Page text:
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Utility of Huntington's disease assessments by disease stage: floor/ceiling effects

Abreu, Daisy, Ware, Jennifer, Georgiou-Karistianis, Nellie, Leavitt, Blair R., Fitzer-Attas, Cheryl J., Lobo, Raquel, Fernandes, Ana Raquel, Handley, Olivia, Anderson, Karen E., Stout, Julie C. and Sampaio, Cristina 2021. Utility of Huntington's disease assessments by disease stage: floor/ceiling effects. Frontiers in Neurology 12 , 595679. 10.3389/fneur.2021.595679

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Introduction: An understanding of the clinimetric properties of clinical assessments, including their constraints, is critical to sound clinical study and trial design. Utilizing data from Enroll-HD—a global, prospective HD observational study and clinical research platform—we examined several well-established HD clinical assessments across all stages of disease for evidence of instrument constraints, specifically floor/ceiling effects, to inform selection of appropriate instruments for use in future studies/trials and identify gaps in instrument utility over the life-course of the disease. Material and Methods: Analyzing publicly available data from 6,614 HD gene-expansion carriers (HDGECs), we grouped participants into deciles based on baseline CAP score, which ranged from 26 to 229. We used descriptive statistics to characterize data distribution for 25 outcome measures (encompassing motor, function, cognition, and psychiatric/behavioral domains) in each CAP decile. A skewness statistic threshold of ±2 was defined a priori to indicate floor/ceiling effects. Results: We found evidence of floor/ceiling effects in the early premanifest stages of disease for most motor and function assessments (e.g., TMS, TFC) and select cognitive tasks (MMSE, Trail Making tests). Other cognitive assessments, and the HADS-SIS scales, performed well ubiquitously, with no evidence of floor/ceiling effects at any disease stage. Floor/ceiling effects were evident at every disease stage for certain assessments, including PBA-s measures. Ceiling effects were apparent for DCL from onset stages onwards, as expected. Discussion: Developing instruments sensitive to subtle differences in performance at the earlier stages of the disease spectrum, particularly in motor and function domains, is warranted.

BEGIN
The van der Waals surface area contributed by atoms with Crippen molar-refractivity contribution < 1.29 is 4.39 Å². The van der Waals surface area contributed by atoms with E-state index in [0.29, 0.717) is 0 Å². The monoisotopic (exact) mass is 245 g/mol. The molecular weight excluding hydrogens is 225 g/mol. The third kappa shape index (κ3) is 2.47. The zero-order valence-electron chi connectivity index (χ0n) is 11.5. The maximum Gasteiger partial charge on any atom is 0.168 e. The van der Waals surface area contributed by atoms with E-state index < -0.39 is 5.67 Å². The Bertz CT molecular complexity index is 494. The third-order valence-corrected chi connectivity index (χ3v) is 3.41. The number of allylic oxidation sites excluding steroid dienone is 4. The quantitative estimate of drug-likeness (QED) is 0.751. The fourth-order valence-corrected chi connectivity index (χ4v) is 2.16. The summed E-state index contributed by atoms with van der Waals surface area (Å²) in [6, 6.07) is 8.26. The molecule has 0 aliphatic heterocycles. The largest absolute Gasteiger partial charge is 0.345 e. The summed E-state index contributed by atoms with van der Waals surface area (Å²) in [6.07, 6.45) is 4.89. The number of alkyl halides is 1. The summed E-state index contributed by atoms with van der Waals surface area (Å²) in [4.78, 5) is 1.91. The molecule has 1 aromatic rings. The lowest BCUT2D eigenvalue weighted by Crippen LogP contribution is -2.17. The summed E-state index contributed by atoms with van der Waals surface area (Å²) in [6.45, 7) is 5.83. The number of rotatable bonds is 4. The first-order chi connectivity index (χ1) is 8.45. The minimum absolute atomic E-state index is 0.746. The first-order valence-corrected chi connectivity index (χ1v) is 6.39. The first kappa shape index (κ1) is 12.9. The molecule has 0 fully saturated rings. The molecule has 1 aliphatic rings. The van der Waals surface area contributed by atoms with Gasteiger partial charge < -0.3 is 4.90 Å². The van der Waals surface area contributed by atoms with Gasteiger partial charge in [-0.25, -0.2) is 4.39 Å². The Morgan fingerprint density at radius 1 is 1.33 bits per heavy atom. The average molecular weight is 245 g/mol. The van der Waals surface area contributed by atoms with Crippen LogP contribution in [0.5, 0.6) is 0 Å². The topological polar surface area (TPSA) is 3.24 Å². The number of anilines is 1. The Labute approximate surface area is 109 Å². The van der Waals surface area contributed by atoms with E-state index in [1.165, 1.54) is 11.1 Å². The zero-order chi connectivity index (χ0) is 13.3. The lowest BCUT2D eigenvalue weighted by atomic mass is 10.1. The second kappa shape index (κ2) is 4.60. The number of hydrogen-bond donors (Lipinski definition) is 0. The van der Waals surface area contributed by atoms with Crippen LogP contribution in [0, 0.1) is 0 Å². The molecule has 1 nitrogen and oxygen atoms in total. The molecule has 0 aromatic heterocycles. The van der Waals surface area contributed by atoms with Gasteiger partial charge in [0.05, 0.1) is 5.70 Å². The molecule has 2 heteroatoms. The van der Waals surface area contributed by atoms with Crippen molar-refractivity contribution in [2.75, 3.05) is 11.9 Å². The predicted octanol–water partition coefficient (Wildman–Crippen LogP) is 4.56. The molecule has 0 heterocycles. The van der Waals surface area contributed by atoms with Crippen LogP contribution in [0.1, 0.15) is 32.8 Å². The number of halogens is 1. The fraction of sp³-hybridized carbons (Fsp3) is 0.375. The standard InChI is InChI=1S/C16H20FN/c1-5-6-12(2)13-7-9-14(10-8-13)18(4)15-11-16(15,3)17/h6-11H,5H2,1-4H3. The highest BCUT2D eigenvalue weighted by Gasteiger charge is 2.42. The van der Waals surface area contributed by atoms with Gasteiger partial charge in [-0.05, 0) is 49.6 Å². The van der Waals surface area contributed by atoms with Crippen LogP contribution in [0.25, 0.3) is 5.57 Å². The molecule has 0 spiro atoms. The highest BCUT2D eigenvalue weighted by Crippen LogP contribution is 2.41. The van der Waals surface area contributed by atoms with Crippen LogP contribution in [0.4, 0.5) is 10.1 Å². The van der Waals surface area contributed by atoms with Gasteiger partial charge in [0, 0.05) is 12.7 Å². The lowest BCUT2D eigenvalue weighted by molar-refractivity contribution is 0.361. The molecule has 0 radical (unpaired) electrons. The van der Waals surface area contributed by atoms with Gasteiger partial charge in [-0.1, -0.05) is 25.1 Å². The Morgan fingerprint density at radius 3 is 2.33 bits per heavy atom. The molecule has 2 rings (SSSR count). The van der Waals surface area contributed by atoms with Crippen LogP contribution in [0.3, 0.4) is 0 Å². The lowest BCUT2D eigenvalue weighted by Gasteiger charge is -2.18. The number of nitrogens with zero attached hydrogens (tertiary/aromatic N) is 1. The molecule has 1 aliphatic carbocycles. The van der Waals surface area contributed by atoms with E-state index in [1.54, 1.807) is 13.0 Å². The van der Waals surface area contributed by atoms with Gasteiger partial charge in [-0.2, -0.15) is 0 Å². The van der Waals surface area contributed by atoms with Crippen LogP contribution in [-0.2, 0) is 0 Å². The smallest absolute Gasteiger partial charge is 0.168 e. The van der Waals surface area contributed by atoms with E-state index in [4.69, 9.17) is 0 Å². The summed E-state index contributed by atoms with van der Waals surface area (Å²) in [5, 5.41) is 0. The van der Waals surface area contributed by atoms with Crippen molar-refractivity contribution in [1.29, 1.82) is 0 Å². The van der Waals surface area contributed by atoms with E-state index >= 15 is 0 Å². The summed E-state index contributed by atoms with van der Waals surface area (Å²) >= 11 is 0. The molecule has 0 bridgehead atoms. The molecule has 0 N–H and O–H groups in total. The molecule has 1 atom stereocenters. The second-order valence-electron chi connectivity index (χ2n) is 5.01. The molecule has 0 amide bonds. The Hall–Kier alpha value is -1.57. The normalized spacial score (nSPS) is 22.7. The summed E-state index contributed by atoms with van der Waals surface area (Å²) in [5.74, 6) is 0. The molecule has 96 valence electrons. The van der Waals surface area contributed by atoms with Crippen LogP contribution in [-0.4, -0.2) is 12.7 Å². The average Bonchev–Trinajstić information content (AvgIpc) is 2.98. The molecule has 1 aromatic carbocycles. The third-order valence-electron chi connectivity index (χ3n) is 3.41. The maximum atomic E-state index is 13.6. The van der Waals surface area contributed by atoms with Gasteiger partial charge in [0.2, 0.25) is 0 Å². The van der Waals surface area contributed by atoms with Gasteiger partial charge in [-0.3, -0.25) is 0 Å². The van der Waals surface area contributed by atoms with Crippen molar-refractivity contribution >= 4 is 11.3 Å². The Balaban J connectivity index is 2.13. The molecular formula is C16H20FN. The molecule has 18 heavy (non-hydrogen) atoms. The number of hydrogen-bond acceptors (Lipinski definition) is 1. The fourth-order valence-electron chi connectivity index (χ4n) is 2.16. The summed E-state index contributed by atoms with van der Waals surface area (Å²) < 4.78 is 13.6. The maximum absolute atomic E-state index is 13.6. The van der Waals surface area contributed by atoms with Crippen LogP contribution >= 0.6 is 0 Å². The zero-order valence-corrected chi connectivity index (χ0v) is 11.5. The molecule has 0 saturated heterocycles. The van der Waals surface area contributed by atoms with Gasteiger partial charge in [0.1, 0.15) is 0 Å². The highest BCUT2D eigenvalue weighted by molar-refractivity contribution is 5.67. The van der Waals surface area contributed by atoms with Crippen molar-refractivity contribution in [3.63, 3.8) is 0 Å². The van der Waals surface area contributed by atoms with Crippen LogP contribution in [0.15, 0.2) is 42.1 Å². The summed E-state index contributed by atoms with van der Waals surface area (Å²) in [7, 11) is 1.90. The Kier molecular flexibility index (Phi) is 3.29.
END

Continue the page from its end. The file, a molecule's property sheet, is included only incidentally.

Item Type: Article
Date Type: Published Online
Status: Published
Schools: Biosciences
Additional Information: This is an open-access article distributed under the terms of the Creative Commons Attribution License (CC BY).
Publisher: Frontiers Media
ISSN: 1664-2295
Date of First Compliant Deposit: 13 January 2022
Date of Acceptance: 10 June 2021
Last Modified: 18 May 2023 19:34

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